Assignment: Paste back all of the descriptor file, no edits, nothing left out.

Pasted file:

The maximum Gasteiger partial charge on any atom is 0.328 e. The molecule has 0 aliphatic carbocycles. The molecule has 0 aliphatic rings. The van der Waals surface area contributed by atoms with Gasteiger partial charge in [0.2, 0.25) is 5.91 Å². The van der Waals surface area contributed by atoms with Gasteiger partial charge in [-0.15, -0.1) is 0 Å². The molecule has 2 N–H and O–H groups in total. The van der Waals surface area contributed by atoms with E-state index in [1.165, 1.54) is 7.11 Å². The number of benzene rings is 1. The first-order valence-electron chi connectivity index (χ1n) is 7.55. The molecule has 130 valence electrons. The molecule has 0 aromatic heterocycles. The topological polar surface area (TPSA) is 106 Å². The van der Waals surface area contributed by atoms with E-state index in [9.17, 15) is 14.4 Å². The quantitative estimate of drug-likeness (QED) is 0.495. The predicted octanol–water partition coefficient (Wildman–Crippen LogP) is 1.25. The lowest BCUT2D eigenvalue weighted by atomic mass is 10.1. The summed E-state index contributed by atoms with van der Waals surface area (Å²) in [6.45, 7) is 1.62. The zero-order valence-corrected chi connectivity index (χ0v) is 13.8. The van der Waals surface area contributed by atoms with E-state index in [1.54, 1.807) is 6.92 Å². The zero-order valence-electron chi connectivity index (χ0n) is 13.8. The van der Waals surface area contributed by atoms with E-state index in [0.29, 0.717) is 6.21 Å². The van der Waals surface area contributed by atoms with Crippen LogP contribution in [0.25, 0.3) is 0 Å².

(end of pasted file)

The maximum Gasteiger partial charge on any atom is 0.328 e. The molecule has 0 aliphatic carbocycles. The molecule has 0 aliphatic rings. The van der Waals surface area contributed by atoms with Gasteiger partial charge in [0.2, 0.25) is 5.91 Å². The van der Waals surface area contributed by atoms with Gasteiger partial charge in [-0.15, -0.1) is 0 Å². The molecule has 2 N–H and O–H groups in total. The van der Waals surface area contributed by atoms with E-state index in [1.165, 1.54) is 7.11 Å². The number of benzene rings is 1. The first-order valence-electron chi connectivity index (χ1n) is 7.55. The molecule has 130 valence electrons. The molecule has 0 aromatic heterocycles. The topological polar surface area (TPSA) is 106 Å². The van der Waals surface area contributed by atoms with E-state index in [9.17, 15) is 14.4 Å². The quantitative estimate of drug-likeness (QED) is 0.495. The predicted octanol–water partition coefficient (Wildman–Crippen LogP) is 1.25. The lowest BCUT2D eigenvalue weighted by atomic mass is 10.1. The summed E-state index contributed by atoms with van der Waals surface area (Å²) in [6.45, 7) is 1.62. The zero-order valence-corrected chi connectivity index (χ0v) is 13.8. The van der Waals surface area contributed by atoms with E-state index in [1.54, 1.807) is 6.92 Å². The zero-order valence-electron chi connectivity index (χ0n) is 13.8. The van der Waals surface area contributed by atoms with E-state index in [0.29, 0.717) is 6.21 Å². The van der Waals surface area contributed by atoms with Crippen LogP contribution in [0.25, 0.3) is 0 Å².